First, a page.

Key assumptions of the DFA model include:

- The time series are described by two underlying trends.
- The random walk processes in the trends are normally distributed.
- The residual variation in the standardised variables is normally distributed.

### Model Code

The JAGS model code, which uses a series of naming conventions, is presented below.

#### Fecundity

Variable/Parameter | Description |
---|---|

`bAlpha` |
Intercept for `log(eFecundity)` |

`bBeta` |
Slope for `log(eFecundity[i])` |

`Fecundity[i]` |
Fecundity of `i` ^{th} fish |

`sFecundity` |
SD of residual variation in `log(Fecundity)` |

##### Fecundity - Model1

```
model {
bAlpha ~ dnorm(5, 5^-2)
bBeta ~ dnorm(1, 5^-2)
sFecundity ~ dunif(0, 1)
for(i in 1:length(Fecundity)) {
log(eFecundity[i]) <- bAlpha + bBeta * Length[i]
Fecundity[i] ~ dlnorm(log(eFecundity[i]), sFecundity^-2)
}
}
```

#### Condition

Variable/Parameter | Description |
---|---|

`bAlpha` |
Intercept for `eAlpha` |

`bAlphaDayte` |
Effect of `Dayte` on `bAlpha` |

`bAlphaDayte2` |
Quadratic effect of `Dayte` on `bAlpha` |

`bBeta` |
Intercept for `eBeta` |

`Dayte[i]` |
Day of the year on which `i` ^{th} fish encountered |

`eAlpha` |
Predicted intercept for `log(eWeight)` |

`eBeta` |
Predicted effect of centred `log(Length)` on `log(eWeight)` |

`eWeight[i]` |
Prediction weight of `i` ^{th} fish |

`Length[i]` |
Centered `log` fork length of `i` ^{th} fish |

`sAlphaYear` |
SD of effect of `Year` on `bAlpha` |

`sWeight` |
SD of residual variation in `log(Weight)` |

`Weight[i]` |
Weight of `i` ^{th} fish |

`Year[i]` |
Year on which `i` ^{th} fish encountered |

##### Condition - Model1

```
model {
bAlpha ~ dnorm(5, 5^-2)
bBeta ~ dnorm(3, 5^-2)
bAlphaDayte ~ dnorm(0, 5^-2)
bAlphaDayte2 ~ dnorm(0, 5^-2)
sAlphaYear ~ dunif(0, 5)
for(i in 1:nYear) {
bAlphaYear[i] ~ dnorm(0, sAlphaYear^-2)
}
sWeight ~ dunif(0, 5)
for(i in 1:length(Weight)) {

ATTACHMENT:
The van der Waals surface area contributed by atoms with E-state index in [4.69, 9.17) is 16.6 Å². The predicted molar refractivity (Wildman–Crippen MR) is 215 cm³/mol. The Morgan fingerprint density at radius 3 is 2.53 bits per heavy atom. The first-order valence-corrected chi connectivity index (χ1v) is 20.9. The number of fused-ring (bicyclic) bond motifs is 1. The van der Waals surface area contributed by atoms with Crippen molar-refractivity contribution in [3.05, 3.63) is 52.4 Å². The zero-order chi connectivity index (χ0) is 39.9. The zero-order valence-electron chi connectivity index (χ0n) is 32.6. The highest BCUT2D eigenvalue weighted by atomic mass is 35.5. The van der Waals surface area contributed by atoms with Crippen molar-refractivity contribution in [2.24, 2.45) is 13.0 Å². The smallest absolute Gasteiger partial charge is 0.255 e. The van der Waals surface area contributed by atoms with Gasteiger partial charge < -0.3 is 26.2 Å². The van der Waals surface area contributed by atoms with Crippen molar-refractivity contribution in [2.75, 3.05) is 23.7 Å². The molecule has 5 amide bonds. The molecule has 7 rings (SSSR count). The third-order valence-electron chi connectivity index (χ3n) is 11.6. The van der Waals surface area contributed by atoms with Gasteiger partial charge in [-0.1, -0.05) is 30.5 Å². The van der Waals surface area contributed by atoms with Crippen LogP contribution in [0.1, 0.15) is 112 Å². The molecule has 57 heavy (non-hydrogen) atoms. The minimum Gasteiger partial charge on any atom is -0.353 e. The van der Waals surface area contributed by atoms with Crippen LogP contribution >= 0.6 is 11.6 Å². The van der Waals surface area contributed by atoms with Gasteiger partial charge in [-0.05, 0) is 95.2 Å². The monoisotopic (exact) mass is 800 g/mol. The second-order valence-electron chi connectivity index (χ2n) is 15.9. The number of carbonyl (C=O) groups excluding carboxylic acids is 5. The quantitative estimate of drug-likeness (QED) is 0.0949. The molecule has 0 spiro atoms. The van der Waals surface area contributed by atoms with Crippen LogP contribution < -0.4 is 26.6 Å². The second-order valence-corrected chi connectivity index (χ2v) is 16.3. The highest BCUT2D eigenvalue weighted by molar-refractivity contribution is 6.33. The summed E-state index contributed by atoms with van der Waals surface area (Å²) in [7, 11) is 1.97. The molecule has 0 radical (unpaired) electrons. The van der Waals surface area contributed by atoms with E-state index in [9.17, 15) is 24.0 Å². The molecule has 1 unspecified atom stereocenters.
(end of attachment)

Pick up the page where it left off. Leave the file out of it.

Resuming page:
eAlpha[i] <- bAlpha + bAlphaDayte * Dayte[i] + bAlphaDayte2 * Dayte[i]^2 + bAlphaYear[Year[i]]
eBeta[i] <- bBeta
log(eWeight[i]) <- eAlpha[i] + eBeta[i] * Length[i]
Weight[i] ~ dlnorm(log(eWeight[i]), sWeight^-2)
}
}
```

#### Age

Variable/Parameter | Description |
---|---|

`Age[i]` |
Age for `i` ^{th} scale reading |

`bK` |
Intercept for `eK` |

`bKReader` |
Effect of `Reader` on `log(bK)` |

`bLinf` |
Mean maximum length |

`bT0Reader` |
Effect of `Reader` on `t0` |

`eK[i]` |
Expected growth coefficient for `i` ^{th} scale reading |

`eT0[i]` |
Expected length at time zero |

`Length[i]` |
Fork length at capture for `i` ^{th} scale reading |

`Reader[i]` |
Reader for `i` ^{th} scale reading |

`sKReader` |
SD of effect of `Fish` on `bK` |

`sLength` |
SD of residual variation in `Length` |

`t0` |
Intercept for `eT0` |

##### Age - Model1

```
model {
bLInf ~ dunif(700, 1000)
bK ~ dunif(0, 1)
t0 ~ dnorm(0, 2^-1)
bKReader[1] <- 0
bT0Reader[1] <- 0
for(i in 2:nReader) {
bKReader[i] ~ dnorm(0, 1^-2)
bT0Reader[i] ~ dnorm(0, 5^-2)
}
sKFish ~ dunif(0, 1)
for(i in 1:nFish) {
bKFish[i] ~ dnorm(0, sKFish^-2)
}
sLength ~ dunif(0, 100)
for (i in 1:length(Length)) {
eLInf[i] <- bLInf
log(eK[i]) <- log(bK) + bKReader[Reader[i]] + bKFish[Fish[i]]
eT0[i] <- t0 + bT0Reader[Reader[i]]
eLength[i] <- eLInf[i] * (1 - exp(-eK[i] * (Age[i] - eT0[i])))
Length[i] ~ dnorm(eLength[i], sLength^-2)
}
}
```

#### Back-Calculated Growth

Variable/Parameter | Description |
---|---|

`bInc` |
Intercept for `log(eInc)` |

`bIncScaleRadius` |
Effect of `ScaleRadius` on `bInc` |

`bIncScaleRadius2` |
Quadratic effect of `ScaleRadius` on `bInc` |

`bSDInc` |
Intercept for `log(eSDInc)` |

`bSDProbability` |
Effect of `Probability` on `bSDInc` |

`eInc[i]` |
Expected increment for `i` ^{th} annulus difference |

`eSDInc[i]` |
Expected SD for for `i` ^{th} annulus difference |

`Increment[i]` |
Measured annulus difference |

`Probability[i]` |
Readers minimum confidence in `i` ^{th} annulus difference |

`sIncYear` |
SD of effect of `Year` on `bInc` |

`Year[i]` |
Inferred year of second annulus for `i` ^{th} annulus difference |

##### Back-Calculated Growth - Model1

```
model {
bInc ~ dnorm(0, 5^-2)
bIncScaleRadius ~ dnorm(0, 5^-2)
bIncScaleRadius2 ~ dnorm(0, 5^-2)
sIncYear ~ dunif(0, 5)
for (i in 1:nYear) {
bIncYear[i] ~ dnorm(0, sIncYear^-2)
}
bSDInc ~ dnorm(0, 5^-2)
bSDIncProbability ~ dnorm(0, 5^-2)
for (i in 1:length(ScaleRadius)) {
log(eInc[i]) <- bInc + bIncScaleRadius * ScaleRadius[i] + bIncScaleRadius2 * ScaleRadius[i]^2 + bIncYear[Year[i]]
log(eSDInc[i]) <- bSDInc + bSDIncProbability * Probability[i]
Increment[i] ~ dlnorm(log(eInc[i]), eSDInc[i]^-2)
}
}
```

#### Dynamic Factor Analysis

Variable/Parameter | Description |
---|---|

`bDistance[i,j]` |
Euclidean distance between `i` ^{th} and `j` ^{th} `Variable` |

`bTrendYear[t,y]` |
Expected value for `t` ^{th} trend in `y` ^{th} `Year` |

`eValue[v,y,t]` |
Expected standardised value for `v` ^{th} `Variable` in `y` ^{th} `Year` considering `t` ^{th} trends |

`sTrend` |
SD in trend random walks |

`sValue` |
SD for residual variation in `Value` |

`Value[i]` |
Standardised value for `i` ^{th} data point |

`Variable[i]` |
Variable for `i` ^{th} data point |

`Year[i]` |
Year of `i` ^{th} data point |

`Z[v,y]` |
Expected weighting for `v` ^{th} `Variable` in `y` ^{th} `Year` |

##### Dynamic Factor Analysis - Model1

```
model{
sTrend ~ dunif(0, 1)
for (t in 1:nTrend) {
bTrendYear[t,1] ~ dunif(-1,1)